When Should You Be Concerned About Facial Hair Growth?

Contrary to the popular notion that women should have hairless skin that is as smooth as a porpoise, many females are born with or later develop hair on their faces, particularly on the chin, along the jaw, or above the lip. This can come in the form of peach fuzz or even some dark strands here and there. Byrdie points out that this kind of facial hair growth is completely normal and nothing to worry about, but at times, a woman may have thick, coarse hair on her face because of an underlying health condition.

WebMD defines this excess hair growth in women that looks similar to that in males as hirsutism. If you have this condition, you may notice excess hair growth not only on the face, but on the chest, inner thighs, lower stomach, and back as well. According to a study published in the Indian Journal of Dermatology in 2010, hirsutism is a fairly common condition that affects about five to 10% of the female population.

When to worry about facial hair growth

Various factors contribute to hirsutism, including hormonal imbalance, medication side effects, long-term stress, or Polycystic Ovary Syndrome (PCOS). If you have been stressed for a long time, your body may have high levels of cortisol, which can contribute to hirsutism, according to EverlyWell.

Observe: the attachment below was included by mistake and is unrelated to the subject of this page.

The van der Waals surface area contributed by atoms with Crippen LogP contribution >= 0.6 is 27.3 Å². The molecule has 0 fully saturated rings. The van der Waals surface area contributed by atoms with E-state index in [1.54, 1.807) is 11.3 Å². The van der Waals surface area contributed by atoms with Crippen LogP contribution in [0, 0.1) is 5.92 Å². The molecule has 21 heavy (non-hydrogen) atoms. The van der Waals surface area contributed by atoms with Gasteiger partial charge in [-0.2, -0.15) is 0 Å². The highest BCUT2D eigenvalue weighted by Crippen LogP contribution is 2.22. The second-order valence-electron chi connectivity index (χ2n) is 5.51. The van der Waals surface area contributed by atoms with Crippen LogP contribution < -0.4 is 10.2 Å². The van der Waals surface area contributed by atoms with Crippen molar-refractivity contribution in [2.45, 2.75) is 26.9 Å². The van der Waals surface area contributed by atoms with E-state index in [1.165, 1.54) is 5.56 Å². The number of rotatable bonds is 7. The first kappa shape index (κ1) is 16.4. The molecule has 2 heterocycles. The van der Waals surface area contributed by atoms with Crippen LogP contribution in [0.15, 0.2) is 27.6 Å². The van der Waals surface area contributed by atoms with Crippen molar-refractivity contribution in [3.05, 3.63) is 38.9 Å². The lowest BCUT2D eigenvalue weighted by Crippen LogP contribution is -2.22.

Facial hair growth may be caused by high levels of androgens as well. Androgens are typically male hormones that lead to coarse hair production and other puberty-related changes. In females, the amount of androgen is comparatively lower than in men. However, if because of some hormonal imbalance it becomes higher, you may notice excessive hair growth, a deeper voice, and balding, among other symptoms (via Mayo Clinic). The extra hair growth occurs in a male-like pattern across the chest, back, and face.

Many women do get a bit self-conscious about extra hair growth on the face and regions that often remain exposed. If you notice any of the above symptoms along with coarse hair on the chin, thighs, and lower abdomen, talk to your doctor. They may conduct some blood tests to determine the cause, and then decide on an appropriate treatment, per Mayo Clinic. Hirsutism itself may not go away easily but if you want to, it's possible to get rid of extra hair occasionally through shaving, topical creams, or laser hair removal.